The power of mentoring in recovery

The power of mentoring in recovery

Alison is beautiful. Calm and composed. Gentle. Quiet. Unassuming.

And Alison is a recovering alcoholic. I know that because she tells me. We meet for an informal chat in the Serenity café in Edinburgh, a recovery café set up to support individuals in recovery from addiction and staffed by individuals in recovery – a wonderful environment of authenticity and acceptance.

Alison came to the Serenity café back in 2014. Her CPN mentioned it to her as a place to find support and friendship. She came with a friend, initially to the social nights held once a month on a Friday night.

‘When you try to set yourself free from addiction, you sometimes have to move away from some of the situations and friends that would encourage you to drink. You can find yourself quite isolated. It was good to have a place to come to where people immediately understood what I was dealing with.’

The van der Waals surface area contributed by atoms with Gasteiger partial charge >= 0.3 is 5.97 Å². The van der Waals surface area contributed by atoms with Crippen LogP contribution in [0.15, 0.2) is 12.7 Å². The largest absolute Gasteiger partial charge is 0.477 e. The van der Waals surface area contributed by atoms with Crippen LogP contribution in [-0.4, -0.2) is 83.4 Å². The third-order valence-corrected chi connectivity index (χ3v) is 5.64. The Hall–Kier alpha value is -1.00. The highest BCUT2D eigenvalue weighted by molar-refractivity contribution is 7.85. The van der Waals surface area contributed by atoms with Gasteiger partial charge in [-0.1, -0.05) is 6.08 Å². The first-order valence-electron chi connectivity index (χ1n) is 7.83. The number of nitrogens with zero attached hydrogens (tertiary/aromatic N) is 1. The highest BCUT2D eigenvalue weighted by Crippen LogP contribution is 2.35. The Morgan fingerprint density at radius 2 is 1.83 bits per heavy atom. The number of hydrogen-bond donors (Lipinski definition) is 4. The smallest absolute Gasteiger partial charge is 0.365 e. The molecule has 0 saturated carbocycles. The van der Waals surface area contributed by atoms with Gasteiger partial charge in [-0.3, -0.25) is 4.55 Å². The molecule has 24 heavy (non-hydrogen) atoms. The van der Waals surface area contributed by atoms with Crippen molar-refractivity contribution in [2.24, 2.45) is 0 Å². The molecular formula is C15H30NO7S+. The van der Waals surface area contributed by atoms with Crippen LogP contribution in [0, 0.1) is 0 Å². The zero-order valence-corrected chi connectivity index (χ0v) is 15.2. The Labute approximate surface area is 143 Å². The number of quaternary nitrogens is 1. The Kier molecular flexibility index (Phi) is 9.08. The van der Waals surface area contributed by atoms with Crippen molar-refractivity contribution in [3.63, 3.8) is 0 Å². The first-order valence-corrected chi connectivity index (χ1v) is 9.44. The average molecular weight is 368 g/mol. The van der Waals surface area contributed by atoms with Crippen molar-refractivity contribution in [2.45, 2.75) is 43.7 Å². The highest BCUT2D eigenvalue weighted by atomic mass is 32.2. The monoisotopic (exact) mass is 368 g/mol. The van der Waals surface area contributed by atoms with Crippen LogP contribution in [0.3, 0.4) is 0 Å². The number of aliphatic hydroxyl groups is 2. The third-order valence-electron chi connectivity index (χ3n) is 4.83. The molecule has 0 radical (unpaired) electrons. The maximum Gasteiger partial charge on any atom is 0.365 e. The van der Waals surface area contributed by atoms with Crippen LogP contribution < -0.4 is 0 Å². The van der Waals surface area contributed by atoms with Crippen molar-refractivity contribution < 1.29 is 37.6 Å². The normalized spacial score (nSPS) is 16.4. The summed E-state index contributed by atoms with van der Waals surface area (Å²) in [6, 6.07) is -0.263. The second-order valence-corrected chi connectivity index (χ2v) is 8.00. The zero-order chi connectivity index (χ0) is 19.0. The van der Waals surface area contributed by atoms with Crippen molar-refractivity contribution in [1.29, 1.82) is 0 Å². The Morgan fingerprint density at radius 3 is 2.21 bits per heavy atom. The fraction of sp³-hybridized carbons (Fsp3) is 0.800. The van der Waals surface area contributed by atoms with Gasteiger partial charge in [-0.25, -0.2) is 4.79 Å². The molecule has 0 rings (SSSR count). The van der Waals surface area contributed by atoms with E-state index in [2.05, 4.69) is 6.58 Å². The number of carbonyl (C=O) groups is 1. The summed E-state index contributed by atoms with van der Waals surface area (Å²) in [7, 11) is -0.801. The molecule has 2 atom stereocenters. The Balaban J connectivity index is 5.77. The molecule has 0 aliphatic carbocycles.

Through the café, Alison had the opportunity to attend a course of yoga sessions. It was to be held at the café, so familiar territory. With people in the same position as her too. At that stage, no way could she imagine herself attending a yoga session in a mainstream studio with people she didn’t know. She was far too self-conscious and lacking in confidence for that. That would have been far too stressful.

At that time, she went to yoga thinking it may help with stress relief and relaxation. She wasn’t overly anxious because she’d done some yoga before in the past and this time, she’d persuaded her partner to come with her. She was a year sober by this stage. The group was a good mix of men and women. They were encouraged to come just as they were – to preferably wear something comfortable, but whatever that meant for each individual was just fine. Confidence was more of a challenge for the women. They were the ones worried about what everyone else was thinking. More concerned about getting it wrong. About looking all wrong.